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Renewed emphasis on stealth, sensor fusion MUM-T and active protection systems ignite new growth opportunities

15-Jan-2019
Renewed emphasis on stealth, sensor fusion MUM-T and active protection systems ignite new growth opportunities
The global combat aircraft market is set for rapid growth. Geographical instability, territorial and border disputes, and the need to replace ageing fleets with modern fourth-/fifth-generation multirole fighters that have longer ferry range, higher payload capacity, and better survivability against integrated air defence networks are key factors fuelling a phenomenal CAGR of 39.0% to 2026. Frost & Sullivan anticipates planned and perceived modernisation and procurement opportunities in the market to exceed $101 billion and revenues to reach $493.14 billion by 2026.

“Geopolitics aside, the combat fleet in many countries such as India, Vietnam, and Malaysia are reaching obsolescence fast and replacements must be procured to ensure that power projection capabilities of these countries are maintained. There is a global renewed emphasis on stealth, sensor fusion, manned-unmanned teaming (MUM-T) capability, and active protection system upgrades,” said Arjun Sreekumar, Industry Analyst, Defence at Frost & Sullivan. “To harness lucrative growth opportunities, players should offer a combination of low-cost platforms, aggressive marketing, and flexible payment mechanisms.”

Growth opportunities from a regional perspective include:
  • Geopolitical issues necessitate new procurement and modernisation in the Middle East in countries such as Qatar, Saudi Arabia, and the United Arab Emirates 
  • Modernisation of existing systems or procurement of second-hand aircraft rather than pursuing expensive acquisition programs in former Soviet bloc countries and other developing countries with smaller economies or low economic growth 
  • Collaborative new platforms planned in Europe (Franco-German next-generation fighter) and the Asia-Pacific region (Japan and Indonesia)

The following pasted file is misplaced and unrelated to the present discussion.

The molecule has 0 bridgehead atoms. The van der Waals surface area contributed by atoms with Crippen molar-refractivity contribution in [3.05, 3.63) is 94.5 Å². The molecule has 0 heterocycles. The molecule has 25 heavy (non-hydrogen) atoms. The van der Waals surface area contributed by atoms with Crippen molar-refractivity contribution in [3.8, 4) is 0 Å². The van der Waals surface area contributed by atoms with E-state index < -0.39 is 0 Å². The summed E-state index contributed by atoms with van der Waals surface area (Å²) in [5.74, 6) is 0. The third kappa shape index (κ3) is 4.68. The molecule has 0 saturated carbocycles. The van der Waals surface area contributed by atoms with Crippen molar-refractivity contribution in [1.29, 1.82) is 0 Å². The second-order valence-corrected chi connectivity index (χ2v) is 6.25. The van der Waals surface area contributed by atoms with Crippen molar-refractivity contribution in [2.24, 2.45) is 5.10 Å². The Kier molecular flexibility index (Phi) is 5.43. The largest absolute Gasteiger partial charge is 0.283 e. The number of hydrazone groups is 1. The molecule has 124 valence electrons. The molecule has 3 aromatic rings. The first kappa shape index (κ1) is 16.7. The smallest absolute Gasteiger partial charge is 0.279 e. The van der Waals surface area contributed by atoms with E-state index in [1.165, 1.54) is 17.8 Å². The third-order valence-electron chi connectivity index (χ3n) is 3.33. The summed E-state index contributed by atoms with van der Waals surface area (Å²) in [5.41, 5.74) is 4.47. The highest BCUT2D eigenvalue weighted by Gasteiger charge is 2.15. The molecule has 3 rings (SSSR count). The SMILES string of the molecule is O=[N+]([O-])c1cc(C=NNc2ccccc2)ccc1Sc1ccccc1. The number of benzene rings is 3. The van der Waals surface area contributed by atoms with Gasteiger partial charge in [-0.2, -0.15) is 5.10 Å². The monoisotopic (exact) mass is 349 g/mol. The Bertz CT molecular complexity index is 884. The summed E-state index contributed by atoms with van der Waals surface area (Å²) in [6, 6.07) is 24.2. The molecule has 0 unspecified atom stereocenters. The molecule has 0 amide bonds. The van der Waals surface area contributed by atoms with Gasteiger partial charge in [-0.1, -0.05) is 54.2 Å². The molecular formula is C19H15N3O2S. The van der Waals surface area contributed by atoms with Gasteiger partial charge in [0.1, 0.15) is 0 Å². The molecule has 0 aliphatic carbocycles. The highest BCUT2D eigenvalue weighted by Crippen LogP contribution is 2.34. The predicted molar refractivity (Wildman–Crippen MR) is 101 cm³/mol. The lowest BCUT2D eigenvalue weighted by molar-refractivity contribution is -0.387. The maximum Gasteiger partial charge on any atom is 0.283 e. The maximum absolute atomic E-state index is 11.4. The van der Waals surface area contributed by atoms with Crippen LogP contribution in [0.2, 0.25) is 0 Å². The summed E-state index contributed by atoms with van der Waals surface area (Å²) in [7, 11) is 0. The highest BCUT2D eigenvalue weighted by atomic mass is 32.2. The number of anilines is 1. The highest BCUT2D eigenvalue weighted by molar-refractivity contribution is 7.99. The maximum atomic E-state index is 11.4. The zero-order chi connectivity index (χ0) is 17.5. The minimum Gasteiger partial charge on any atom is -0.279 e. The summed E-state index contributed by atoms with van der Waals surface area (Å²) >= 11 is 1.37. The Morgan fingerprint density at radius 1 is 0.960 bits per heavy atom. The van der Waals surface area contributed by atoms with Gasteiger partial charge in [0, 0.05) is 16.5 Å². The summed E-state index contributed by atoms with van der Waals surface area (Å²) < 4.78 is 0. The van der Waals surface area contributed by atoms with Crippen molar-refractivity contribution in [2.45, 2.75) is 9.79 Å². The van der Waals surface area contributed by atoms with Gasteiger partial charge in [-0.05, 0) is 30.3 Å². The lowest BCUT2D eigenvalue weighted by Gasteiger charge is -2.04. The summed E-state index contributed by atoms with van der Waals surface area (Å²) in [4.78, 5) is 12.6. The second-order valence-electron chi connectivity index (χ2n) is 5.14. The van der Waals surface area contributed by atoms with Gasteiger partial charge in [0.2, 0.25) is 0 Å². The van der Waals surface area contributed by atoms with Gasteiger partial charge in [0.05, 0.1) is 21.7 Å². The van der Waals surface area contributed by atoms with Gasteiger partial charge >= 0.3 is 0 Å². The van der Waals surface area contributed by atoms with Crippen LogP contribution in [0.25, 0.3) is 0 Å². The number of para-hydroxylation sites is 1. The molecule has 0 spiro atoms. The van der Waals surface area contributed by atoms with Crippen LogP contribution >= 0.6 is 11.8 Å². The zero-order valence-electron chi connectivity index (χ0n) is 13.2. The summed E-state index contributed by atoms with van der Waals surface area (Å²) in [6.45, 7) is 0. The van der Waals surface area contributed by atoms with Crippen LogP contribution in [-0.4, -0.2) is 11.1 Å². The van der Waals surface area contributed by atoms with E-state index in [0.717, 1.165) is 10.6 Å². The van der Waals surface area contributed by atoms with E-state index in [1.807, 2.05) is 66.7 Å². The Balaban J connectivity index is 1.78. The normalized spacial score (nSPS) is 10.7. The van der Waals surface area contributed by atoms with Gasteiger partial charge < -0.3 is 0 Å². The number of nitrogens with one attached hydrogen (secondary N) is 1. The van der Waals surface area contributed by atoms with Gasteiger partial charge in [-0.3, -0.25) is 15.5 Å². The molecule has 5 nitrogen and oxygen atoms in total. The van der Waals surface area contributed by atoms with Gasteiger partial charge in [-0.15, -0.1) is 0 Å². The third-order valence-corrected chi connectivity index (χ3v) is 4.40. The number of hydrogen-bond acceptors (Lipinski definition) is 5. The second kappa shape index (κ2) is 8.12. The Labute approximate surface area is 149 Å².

• Russia and China modernising quickly and phasing out outdated inventory 
  • The United States seeking several upgrade programs for its current combat aircraft inventory to extend service lives into the 2030s, until the F-35 and new fifth-/sixth-generation multirole fighters can be procured 

“Older generation combat aircraft will find future air combat environments challenging in the face of new air and ground-based sensors and weapons capabilities, increased digitalisation of battlespace, and forces moving towards collaborative network-centric operations,” noted Sreekumar. “The installation of new generation electronic countermeasures will be a minimum survival requirement in a rapidly evolving environment.”

Frost & Sullivan’s recent analysis, Global Combat Aircraft Market, Forecast to 2026, covers the global market for new aircraft and upgrades specific to combat aircraft. It lists the key aircraft fielded by different countries based on their mission and types and traces their upgrade evolution. Segments such as strike, fighter, and multirole fighter across fixed-wing aircraft types are assessed with market share and the competitive environment discussed for players such as Lockheed Martin, Boeing, Dassault Aviation, Saab, Eurofighter Jadflugzeug GMBH, Mikoyan MiG, and Sukho. Revenues are broken down by new procurements, upgrades, regions, and combat aircraft types.